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Introduction to Linux - A Hands on Guide
This guide was created as an overview of the Linux Operating System, geared toward new users as an exploration tour and getting started guide, with exercises at the end of each chapter.
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Hi. I've just bought a new computer and decided to convert my old Windows Laptop over to Linux so that I can get some practice using Linux and perhaps someday switch over entirely.
The only problem is the CD-ROM on my laptop doesn't work. The only means I have of getting data to or from my laptop is a 3.5 floppy, a wireless network card, and a 128MB USB Flash Drive. I'm running Windows XP Professional and I don't care about losing any data or software from my laptop. Actually, I'd really like to just reformat my whole d*mn hard drive after I'm done transferring all my files to my new computer.
Is there any simple way to install linux without a CD-ROM? What about installing it to a reformatted hard drive? I'd like to use a free, newbie-friendly distribution (prehaps Fedora?).
Some of the reading I've done suggests that you can create a small partition to hold a downloaded .iso of a distro, and treat that as if it were a cd and install to another partition from there.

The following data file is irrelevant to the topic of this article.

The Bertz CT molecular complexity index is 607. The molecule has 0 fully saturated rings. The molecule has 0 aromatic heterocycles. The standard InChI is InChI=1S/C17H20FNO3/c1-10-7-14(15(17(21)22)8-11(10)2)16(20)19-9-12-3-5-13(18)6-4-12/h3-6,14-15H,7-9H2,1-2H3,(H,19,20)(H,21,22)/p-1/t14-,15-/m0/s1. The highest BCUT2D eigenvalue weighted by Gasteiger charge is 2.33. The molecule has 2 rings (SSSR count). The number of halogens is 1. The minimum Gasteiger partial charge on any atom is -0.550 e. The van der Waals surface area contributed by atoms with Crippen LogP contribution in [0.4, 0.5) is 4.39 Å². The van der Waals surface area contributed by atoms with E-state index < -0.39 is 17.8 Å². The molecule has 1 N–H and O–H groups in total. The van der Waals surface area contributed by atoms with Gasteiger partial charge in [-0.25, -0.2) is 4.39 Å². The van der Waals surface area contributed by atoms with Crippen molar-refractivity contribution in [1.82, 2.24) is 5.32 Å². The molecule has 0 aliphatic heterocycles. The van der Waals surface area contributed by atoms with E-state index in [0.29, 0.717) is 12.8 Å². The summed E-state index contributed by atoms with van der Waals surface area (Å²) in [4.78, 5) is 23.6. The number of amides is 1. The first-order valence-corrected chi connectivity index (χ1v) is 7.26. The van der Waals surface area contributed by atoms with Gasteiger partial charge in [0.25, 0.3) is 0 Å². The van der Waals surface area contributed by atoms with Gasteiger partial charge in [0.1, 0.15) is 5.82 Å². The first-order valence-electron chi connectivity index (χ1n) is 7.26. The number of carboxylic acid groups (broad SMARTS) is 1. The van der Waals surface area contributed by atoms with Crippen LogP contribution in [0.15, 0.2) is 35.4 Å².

I'm still investigating and reading, and haven't tried it yet.
You can install linux across the network using floppy bootdisks to boot the PC and get the installation started. You'd host the installation files from ISOs on some other PC on the network via an FTP, HTTP, or NFS server. Some distro's, like Redhat (and probably Fedora, never looked) even allow you install it across the network without even unpacking the ISO. If the only other PCs you have available run Windows, then you can pick up a free/trial server for them off the net, like Apache (HTTP) or Omni (FTP & NFS). If you have a fast internet connection you could even install it over the internet using one of the many mirrors for your distro as the host.